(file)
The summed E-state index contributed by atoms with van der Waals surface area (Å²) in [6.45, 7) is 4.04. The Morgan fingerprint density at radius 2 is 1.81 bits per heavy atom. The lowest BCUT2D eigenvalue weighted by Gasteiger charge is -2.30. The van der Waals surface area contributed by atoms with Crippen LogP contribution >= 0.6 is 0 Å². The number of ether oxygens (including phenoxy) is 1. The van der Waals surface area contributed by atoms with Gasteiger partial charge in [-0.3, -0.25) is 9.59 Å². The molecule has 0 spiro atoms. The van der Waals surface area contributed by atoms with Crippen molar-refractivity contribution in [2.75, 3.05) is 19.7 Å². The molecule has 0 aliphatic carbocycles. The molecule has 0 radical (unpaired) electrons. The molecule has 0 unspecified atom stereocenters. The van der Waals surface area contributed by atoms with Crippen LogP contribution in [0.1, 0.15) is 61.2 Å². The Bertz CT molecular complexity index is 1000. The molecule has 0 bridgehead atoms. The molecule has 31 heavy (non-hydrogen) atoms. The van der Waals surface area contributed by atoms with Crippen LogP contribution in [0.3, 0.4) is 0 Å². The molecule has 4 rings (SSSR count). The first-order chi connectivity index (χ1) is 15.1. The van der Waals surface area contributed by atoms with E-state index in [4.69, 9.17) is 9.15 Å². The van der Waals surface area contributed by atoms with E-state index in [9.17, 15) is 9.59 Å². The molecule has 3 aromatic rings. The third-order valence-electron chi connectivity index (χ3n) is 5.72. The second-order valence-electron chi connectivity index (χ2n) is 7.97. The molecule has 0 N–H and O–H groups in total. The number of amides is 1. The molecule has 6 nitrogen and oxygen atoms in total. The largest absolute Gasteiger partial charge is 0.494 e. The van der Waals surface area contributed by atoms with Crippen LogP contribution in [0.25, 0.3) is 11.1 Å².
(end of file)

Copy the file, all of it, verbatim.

The summed E-state index contributed by atoms with van der Waals surface area (Å²) in [6.45, 7) is 4.04. The Morgan fingerprint density at radius 2 is 1.81 bits per heavy atom. The lowest BCUT2D eigenvalue weighted by Gasteiger charge is -2.30. The van der Waals surface area contributed by atoms with Crippen LogP contribution >= 0.6 is 0 Å². The number of ether oxygens (including phenoxy) is 1. The van der Waals surface area contributed by atoms with Gasteiger partial charge in [-0.3, -0.25) is 9.59 Å². The molecule has 0 spiro atoms. The van der Waals surface area contributed by atoms with Crippen molar-refractivity contribution in [2.75, 3.05) is 19.7 Å². The molecule has 0 aliphatic carbocycles. The molecule has 0 radical (unpaired) electrons. The molecule has 0 unspecified atom stereocenters. The van der Waals surface area contributed by atoms with Crippen LogP contribution in [0.1, 0.15) is 61.2 Å². The Bertz CT molecular complexity index is 1000. The molecule has 0 bridgehead atoms. The molecule has 31 heavy (non-hydrogen) atoms. The van der Waals surface area contributed by atoms with Crippen LogP contribution in [0.3, 0.4) is 0 Å². The molecule has 4 rings (SSSR count). The first-order chi connectivity index (χ1) is 15.1. The van der Waals surface area contributed by atoms with E-state index in [4.69, 9.17) is 9.15 Å². The van der Waals surface area contributed by atoms with E-state index in [9.17, 15) is 9.59 Å². The molecule has 3 aromatic rings. The third-order valence-electron chi connectivity index (χ3n) is 5.72. The second-order valence-electron chi connectivity index (χ2n) is 7.97. The molecule has 0 N–H and O–H groups in total. The number of amides is 1. The molecule has 6 nitrogen and oxygen atoms in total. The largest absolute Gasteiger partial charge is 0.494 e. The van der Waals surface area contributed by atoms with Crippen LogP contribution in [0.25, 0.3) is 11.1 Å².